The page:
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3.7  ·  Rating details ·  3,203 Ratings  ·  373 Reviews
Retold from traditional sources and accompanied by David Wisniewski's unique cut-paper illustrations, Golem is a dramatic tale of supernatural forces invoked to save an oppressed people. It also offers a thought-provoking look at the consequences of unleashing power beyond human control. The afterword discusses the legend of the golem and its roots in the history of the Je
ebook, 32 pages
Published November 19th 2007 by Houghton Mifflin (first published January 28th 1996)
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Jul 19, 2009 rated it really liked it  ·  review of another edition
Shelves: mark-harmon
This Caldecott Honor book draws upon Jewish mythology to tell to the story of the persecution of the Jews in Prague in 1580. The Jews were forced to live in a walled ghetto and were accused of killing Christian babies and using their blood for their ancient rituals. The chief rabbi, Judah Loew ben Bezalel, creates a golem out of clay to protect the Jewish people. As the golem spends more time alive, it begins to acquire a human yearning for life. The golem, however, was only created to protect ...more
While I definitely much appreciate both the historical and the religious background of David Wisiniewski's Golem (and can in all ways very much understand how and why he won the Caldecott Medal for his expressively intense, colourful, evocative illustrations, for pictures that are bold, immediate, emotion-laden and very much both a mirror to and often even an expansion of the narrative, of the accompanying printed words), I also do not really and cannot really claim that I all that much enjoy Go ...more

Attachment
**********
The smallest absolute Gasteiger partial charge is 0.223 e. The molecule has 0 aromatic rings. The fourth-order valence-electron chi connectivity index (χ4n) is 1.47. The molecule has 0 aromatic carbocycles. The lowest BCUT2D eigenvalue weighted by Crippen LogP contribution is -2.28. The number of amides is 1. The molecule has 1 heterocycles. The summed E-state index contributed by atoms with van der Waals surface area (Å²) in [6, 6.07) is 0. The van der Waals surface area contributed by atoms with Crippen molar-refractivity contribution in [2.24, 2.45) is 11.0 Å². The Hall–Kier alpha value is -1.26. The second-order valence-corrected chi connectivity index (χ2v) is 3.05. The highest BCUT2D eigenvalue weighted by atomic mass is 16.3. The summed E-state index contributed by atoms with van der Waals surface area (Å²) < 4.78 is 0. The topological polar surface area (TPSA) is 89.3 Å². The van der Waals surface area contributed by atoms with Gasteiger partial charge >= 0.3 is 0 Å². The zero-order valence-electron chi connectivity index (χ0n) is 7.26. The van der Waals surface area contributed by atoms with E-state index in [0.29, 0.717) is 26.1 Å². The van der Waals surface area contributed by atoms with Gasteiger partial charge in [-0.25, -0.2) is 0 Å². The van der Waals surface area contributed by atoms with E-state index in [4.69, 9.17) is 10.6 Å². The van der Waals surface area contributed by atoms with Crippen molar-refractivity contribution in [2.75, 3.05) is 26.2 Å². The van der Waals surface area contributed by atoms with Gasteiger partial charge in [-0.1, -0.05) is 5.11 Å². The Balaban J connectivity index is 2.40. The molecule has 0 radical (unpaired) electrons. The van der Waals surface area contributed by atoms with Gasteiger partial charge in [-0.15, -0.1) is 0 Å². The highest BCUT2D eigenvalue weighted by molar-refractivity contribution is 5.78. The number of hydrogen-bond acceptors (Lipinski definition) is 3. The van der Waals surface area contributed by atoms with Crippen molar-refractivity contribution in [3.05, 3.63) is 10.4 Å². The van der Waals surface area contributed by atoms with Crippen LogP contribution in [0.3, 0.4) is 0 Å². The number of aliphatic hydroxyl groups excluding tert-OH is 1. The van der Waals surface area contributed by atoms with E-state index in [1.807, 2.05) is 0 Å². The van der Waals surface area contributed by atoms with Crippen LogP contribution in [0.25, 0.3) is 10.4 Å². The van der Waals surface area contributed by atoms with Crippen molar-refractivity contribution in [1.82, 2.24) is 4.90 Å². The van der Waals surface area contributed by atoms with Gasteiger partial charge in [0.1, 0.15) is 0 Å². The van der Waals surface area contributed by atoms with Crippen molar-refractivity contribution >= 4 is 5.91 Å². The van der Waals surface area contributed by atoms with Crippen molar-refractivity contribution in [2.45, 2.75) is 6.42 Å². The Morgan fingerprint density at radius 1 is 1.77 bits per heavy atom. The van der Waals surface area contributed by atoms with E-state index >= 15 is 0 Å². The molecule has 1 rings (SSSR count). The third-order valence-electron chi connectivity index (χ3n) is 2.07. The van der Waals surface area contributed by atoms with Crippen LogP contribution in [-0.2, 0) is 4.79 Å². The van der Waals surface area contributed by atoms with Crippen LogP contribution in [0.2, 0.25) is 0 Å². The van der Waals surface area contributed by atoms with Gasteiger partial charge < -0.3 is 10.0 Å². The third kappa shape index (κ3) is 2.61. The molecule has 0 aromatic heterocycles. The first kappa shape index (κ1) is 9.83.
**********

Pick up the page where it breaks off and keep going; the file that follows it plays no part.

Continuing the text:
Apr 23, 2012 rated it really liked it  ·  review of another edition
Recommends it for: I strongly caution parents of young/sensitive children to preread
Four stars for talent, though I did not "like" this story.

This is a powerful, deeply disturbing "cautionary tale about the limits of human power." It also shows the cruelty of man, and the dangers of believing rumors. I really don't feel equal to writing a review of this story.

On the one hand, I admire the obvious talent in the (Caldecott Medal-winning) illustrations and the author's note at the end enhances the story, helping explain about Jewish religion and history for those who might be ign
Jon(athan) Nakapalau
I have always been fascinated by the story of the Golem. This retelling of the story is informative and retains the deeper questions of 'Golemic' solutions to violence while still remaining accessible to children.
“Golem” is a Caldecott Medal award winning book by David Wisniewski which is about how the Jews are being persecuted because of the “blood lie” and how Rabbi Loew tries to figure out a way to save the Jews by building a Golem! “Golem” is a great and dark story that might please older children and adults, but it will definitely scare smaller children who do not understand the book’s mature content.